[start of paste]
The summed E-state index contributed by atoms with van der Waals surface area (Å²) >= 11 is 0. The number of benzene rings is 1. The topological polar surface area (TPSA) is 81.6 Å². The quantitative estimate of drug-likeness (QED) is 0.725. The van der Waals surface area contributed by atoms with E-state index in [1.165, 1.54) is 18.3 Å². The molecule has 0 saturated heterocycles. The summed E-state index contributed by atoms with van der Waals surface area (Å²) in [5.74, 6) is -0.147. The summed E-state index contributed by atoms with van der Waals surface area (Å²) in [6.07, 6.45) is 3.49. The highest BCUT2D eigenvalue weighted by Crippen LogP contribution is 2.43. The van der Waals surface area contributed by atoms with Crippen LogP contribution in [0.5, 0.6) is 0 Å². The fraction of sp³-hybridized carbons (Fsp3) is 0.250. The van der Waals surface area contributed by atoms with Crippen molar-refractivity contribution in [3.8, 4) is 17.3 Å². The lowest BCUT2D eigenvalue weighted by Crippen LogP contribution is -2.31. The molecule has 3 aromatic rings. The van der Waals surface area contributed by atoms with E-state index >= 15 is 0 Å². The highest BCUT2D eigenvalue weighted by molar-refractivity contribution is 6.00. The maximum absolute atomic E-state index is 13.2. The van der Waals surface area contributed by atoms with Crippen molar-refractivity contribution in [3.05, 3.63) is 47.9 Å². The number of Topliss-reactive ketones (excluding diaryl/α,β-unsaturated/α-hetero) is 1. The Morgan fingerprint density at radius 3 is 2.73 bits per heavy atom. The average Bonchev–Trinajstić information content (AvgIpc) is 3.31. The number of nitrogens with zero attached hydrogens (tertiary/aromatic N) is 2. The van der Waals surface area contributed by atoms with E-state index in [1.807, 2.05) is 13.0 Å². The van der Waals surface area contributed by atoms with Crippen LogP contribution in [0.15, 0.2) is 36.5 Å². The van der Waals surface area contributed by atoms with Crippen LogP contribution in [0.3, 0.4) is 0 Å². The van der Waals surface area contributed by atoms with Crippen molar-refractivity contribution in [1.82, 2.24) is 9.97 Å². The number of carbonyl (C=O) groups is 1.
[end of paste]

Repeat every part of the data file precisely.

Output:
The summed E-state index contributed by atoms with van der Waals surface area (Å²) >= 11 is 0. The number of benzene rings is 1. The topological polar surface area (TPSA) is 81.6 Å². The quantitative estimate of drug-likeness (QED) is 0.725. The van der Waals surface area contributed by atoms with E-state index in [1.165, 1.54) is 18.3 Å². The molecule has 0 saturated heterocycles. The summed E-state index contributed by atoms with van der Waals surface area (Å²) in [5.74, 6) is -0.147. The summed E-state index contributed by atoms with van der Waals surface area (Å²) in [6.07, 6.45) is 3.49. The highest BCUT2D eigenvalue weighted by Crippen LogP contribution is 2.43. The van der Waals surface area contributed by atoms with Crippen LogP contribution in [0.5, 0.6) is 0 Å². The fraction of sp³-hybridized carbons (Fsp3) is 0.250. The van der Waals surface area contributed by atoms with Crippen molar-refractivity contribution in [3.8, 4) is 17.3 Å². The lowest BCUT2D eigenvalue weighted by Crippen LogP contribution is -2.31. The molecule has 3 aromatic rings. The van der Waals surface area contributed by atoms with E-state index >= 15 is 0 Å². The highest BCUT2D eigenvalue weighted by molar-refractivity contribution is 6.00. The maximum absolute atomic E-state index is 13.2. The van der Waals surface area contributed by atoms with Crippen molar-refractivity contribution in [3.05, 3.63) is 47.9 Å². The number of Topliss-reactive ketones (excluding diaryl/α,β-unsaturated/α-hetero) is 1. The Morgan fingerprint density at radius 3 is 2.73 bits per heavy atom. The average Bonchev–Trinajstić information content (AvgIpc) is 3.31. The number of nitrogens with zero attached hydrogens (tertiary/aromatic N) is 2. The van der Waals surface area contributed by atoms with E-state index in [1.807, 2.05) is 13.0 Å². The van der Waals surface area contributed by atoms with Crippen LogP contribution in [0.15, 0.2) is 36.5 Å². The van der Waals surface area contributed by atoms with Crippen LogP contribution in [0.3, 0.4) is 0 Å². The van der Waals surface area contributed by atoms with Crippen molar-refractivity contribution in [1.82, 2.24) is 9.97 Å². The number of carbonyl (C=O) groups is 1.